Environmental coverage made possible in part by support from Patagonia. For information on Patagonia and its environmental efforts, visit www.patagonia.com. In affiliation with High Country News. Photo by OnyxDog86/Flickr

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{ 13 comments…read them below or write one }

  • Gabe

    I agree with much of what you stated in your article. However, I would argue that using the term “conservationists” to describe some of the pro-wolf advocates is incorrect. Based on their outcry, they are preservationists. I fully support wildlife conservation, which is a give and take between human use and wildlife. FYI I am pro-environment, pro-hunting, pro-fishing, but anti-preservation. It seems that many times these preservationists will go out of their way to support the preservation of wilderness at all costs, even wanting those of us that enjoy the outdoors to give up all use of natural world that might possibly interfere with non-human wildlife. Thanks for the rational analysis of the wolf issue.

  • Taz Alago

    Treating animals as only members of a population is the basis of modern wildlife management, and opens the door to a gallery of the most brutal and abusive control measures including traps, poisons, aerial gunning, the whole sorry panoply of “tools.” I don’t think that feeling an emotional attachment to animals is a weakness or a personality flaw, as apparently the author of this piece does. I think it is an exercise in compassion, a characteristic lacking until fairly recently in the general population but which is now at last becoming widespread, hopefully to the benefit of wildlife “management” the world over. The author also failed to mention that 832F’s killing was but one of eight (?) YNP collared wolves killed just outside the park, seriously damaging the YNP research program. There should be a buffer around National Parks.

  • Daryl

    Thanks for writing this article. It’s a profound thing to be just one species in an entire ecosystem. It’s unimaginable to understand ourselves as its caretakers when we are often the most sophisticated part of the problem. Thanks for pointing this sophistication out.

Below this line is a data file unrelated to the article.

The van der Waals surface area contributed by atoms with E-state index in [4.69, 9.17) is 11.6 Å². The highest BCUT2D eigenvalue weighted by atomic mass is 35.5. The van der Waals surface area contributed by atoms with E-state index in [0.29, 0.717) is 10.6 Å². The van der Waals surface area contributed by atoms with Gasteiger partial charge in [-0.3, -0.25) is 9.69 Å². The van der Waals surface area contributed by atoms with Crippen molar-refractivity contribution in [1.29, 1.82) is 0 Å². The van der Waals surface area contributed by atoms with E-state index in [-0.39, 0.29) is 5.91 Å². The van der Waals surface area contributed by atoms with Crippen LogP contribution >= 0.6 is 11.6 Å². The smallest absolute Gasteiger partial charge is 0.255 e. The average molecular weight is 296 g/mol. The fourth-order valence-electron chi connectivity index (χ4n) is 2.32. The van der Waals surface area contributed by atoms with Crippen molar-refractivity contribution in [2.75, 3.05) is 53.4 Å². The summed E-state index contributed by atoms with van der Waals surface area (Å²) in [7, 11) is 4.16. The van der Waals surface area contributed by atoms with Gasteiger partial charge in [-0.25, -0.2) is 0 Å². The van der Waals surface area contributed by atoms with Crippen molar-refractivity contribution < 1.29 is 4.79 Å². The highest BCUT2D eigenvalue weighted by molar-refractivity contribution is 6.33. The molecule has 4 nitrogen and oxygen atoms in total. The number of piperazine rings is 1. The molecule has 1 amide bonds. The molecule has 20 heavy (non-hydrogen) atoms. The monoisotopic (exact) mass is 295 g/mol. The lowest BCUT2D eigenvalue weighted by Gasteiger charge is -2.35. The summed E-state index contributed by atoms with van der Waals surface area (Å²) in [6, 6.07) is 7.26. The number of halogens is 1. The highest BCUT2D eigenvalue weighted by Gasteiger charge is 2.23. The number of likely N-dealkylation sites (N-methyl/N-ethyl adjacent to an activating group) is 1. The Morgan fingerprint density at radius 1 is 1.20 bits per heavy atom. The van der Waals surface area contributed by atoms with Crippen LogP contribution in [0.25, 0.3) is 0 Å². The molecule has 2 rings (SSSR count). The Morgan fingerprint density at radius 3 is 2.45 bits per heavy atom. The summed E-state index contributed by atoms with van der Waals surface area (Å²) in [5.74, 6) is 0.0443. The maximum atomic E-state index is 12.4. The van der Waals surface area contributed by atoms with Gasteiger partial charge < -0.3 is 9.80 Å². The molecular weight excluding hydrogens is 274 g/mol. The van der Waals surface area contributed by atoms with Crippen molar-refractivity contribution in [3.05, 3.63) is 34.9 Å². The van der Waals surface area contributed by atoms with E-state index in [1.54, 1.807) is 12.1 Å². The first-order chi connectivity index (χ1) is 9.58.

• Janet

    I agree that wolf re-introduction needs a big picture view, that it must include an ecological and socio-economic perspective. I agree that anthropomorphizing animals can often be a detriment to their conservation and recovery. But I’m still pissed that hunters and ranchers shot seven (or eight?) radio-collared wolves this year. This is a major blow to a long term scientific program, one of the longest running and most in-depth scientific studies of a predator-prey system and its ecosystem cascades. This same program provided the State with information to set hunting quotas for wolves.

    So, I agree, don’t get sappy about a single wolf shot in a legal hunt, but of ~87 legally shot wolves in Wyoming last year, 7 were collared animals. If this trend continues, wolf hunts are going to be a detriment to something broader than just public sentiment.

  • Kevin

    After reading this article (linked from a friends FB page) I thought to myself “well, the first I am hearing about this issue is a reaction to the public outcry I DIDN’T hear about this issue; that’s odd.” I did a quick google news search on the term ’832F’ from a spread of dates 12/01/12-12/12/12 (the kill date was 12/6) and I couldn’t any news outlets mourning the loss of the wolf. The only news outlet I found, and keep in mind this is treehugger.com, was this pretty tamed story that mentions that it’s unfortunate when one of the wolves we have invested time and money in tracking for research gets shot. It’s hard to argue with that.

    http://www.treehugger.com/natural-sciences/obituary-832f-yellowstones-most-famous-wolf.html

  • Craig Rowe

    Both Mech and Niemeyer said in the interview linked here that the current return to wolf hunting will not impact the species’ long-term vitality, even in Idaho, where they eat dog.

    In essence, they’re back, and they’re here to stay.

    http://www.mountainonline.com/mountain-magazine/item/868-killing-the-neighborhood-wolf

    Pretty solid votes of confidence. And this coming from someone who spent days arguing with a Bible-toting dolt last year on this very topic.

  • Pancho

    “God has cared for these trees, saved them from drought, disease, avalanches, and a thousand tempests and floods. But he cannot save them from fools.”

    I think Muir’s quote applies to wolves in the same way that it applies to trees. If we think of the wolves as a resource, something that is up to us to control and exploit at our convenience, then Dax is hitting the nail on the head. However, there’s something to be said for the fact that nature does not belong to us, and that we cross a moral line when we treat them as an inconvenience to solve with a bullet rather than a being with a right to life.

  • CA

    Ten wolves were killed that day.

    From the CEO of the Humane Society US Wayne Pacelle’s blog: 12/13/12 Wolves Under the Gun: